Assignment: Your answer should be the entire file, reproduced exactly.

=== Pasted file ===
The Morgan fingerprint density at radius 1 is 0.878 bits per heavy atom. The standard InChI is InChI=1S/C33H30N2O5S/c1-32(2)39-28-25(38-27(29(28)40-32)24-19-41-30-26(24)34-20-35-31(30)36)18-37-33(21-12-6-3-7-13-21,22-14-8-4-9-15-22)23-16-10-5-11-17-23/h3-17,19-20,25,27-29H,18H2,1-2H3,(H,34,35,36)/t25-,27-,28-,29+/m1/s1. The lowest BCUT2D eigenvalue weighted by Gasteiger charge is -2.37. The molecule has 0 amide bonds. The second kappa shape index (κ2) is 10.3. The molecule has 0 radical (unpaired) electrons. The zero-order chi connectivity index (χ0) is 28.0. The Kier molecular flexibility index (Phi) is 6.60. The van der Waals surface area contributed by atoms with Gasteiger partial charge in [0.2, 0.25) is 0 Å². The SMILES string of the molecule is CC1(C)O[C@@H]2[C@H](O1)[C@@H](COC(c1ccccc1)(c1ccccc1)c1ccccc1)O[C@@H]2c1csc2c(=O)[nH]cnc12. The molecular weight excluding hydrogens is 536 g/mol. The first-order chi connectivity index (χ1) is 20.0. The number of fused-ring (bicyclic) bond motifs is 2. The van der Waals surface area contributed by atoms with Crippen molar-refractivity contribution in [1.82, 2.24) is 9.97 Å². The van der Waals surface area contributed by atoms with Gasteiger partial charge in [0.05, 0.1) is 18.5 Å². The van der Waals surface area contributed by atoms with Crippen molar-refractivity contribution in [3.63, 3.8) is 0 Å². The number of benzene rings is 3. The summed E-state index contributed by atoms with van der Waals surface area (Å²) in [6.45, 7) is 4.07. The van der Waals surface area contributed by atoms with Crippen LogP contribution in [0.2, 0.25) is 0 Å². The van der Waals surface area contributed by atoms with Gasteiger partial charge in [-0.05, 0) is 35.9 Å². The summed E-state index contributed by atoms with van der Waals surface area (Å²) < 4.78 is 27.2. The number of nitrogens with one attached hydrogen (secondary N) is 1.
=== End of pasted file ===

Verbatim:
The Morgan fingerprint density at radius 1 is 0.878 bits per heavy atom. The standard InChI is InChI=1S/C33H30N2O5S/c1-32(2)39-28-25(38-27(29(28)40-32)24-19-41-30-26(24)34-20-35-31(30)36)18-37-33(21-12-6-3-7-13-21,22-14-8-4-9-15-22)23-16-10-5-11-17-23/h3-17,19-20,25,27-29H,18H2,1-2H3,(H,34,35,36)/t25-,27-,28-,29+/m1/s1. The lowest BCUT2D eigenvalue weighted by Gasteiger charge is -2.37. The molecule has 0 amide bonds. The second kappa shape index (κ2) is 10.3. The molecule has 0 radical (unpaired) electrons. The zero-order chi connectivity index (χ0) is 28.0. The Kier molecular flexibility index (Phi) is 6.60. The van der Waals surface area contributed by atoms with Gasteiger partial charge in [0.2, 0.25) is 0 Å². The SMILES string of the molecule is CC1(C)O[C@@H]2[C@H](O1)[C@@H](COC(c1ccccc1)(c1ccccc1)c1ccccc1)O[C@@H]2c1csc2c(=O)[nH]cnc12. The molecular weight excluding hydrogens is 536 g/mol. The first-order chi connectivity index (χ1) is 20.0. The number of fused-ring (bicyclic) bond motifs is 2. The van der Waals surface area contributed by atoms with Crippen molar-refractivity contribution in [1.82, 2.24) is 9.97 Å². The van der Waals surface area contributed by atoms with Gasteiger partial charge in [0.05, 0.1) is 18.5 Å². The van der Waals surface area contributed by atoms with Crippen molar-refractivity contribution in [3.63, 3.8) is 0 Å². The number of benzene rings is 3. The summed E-state index contributed by atoms with van der Waals surface area (Å²) in [6.45, 7) is 4.07. The van der Waals surface area contributed by atoms with Crippen LogP contribution in [0.2, 0.25) is 0 Å². The van der Waals surface area contributed by atoms with Gasteiger partial charge in [-0.05, 0) is 35.9 Å². The summed E-state index contributed by atoms with van der Waals surface area (Å²) < 4.78 is 27.2. The number of nitrogens with one attached hydrogen (secondary N) is 1.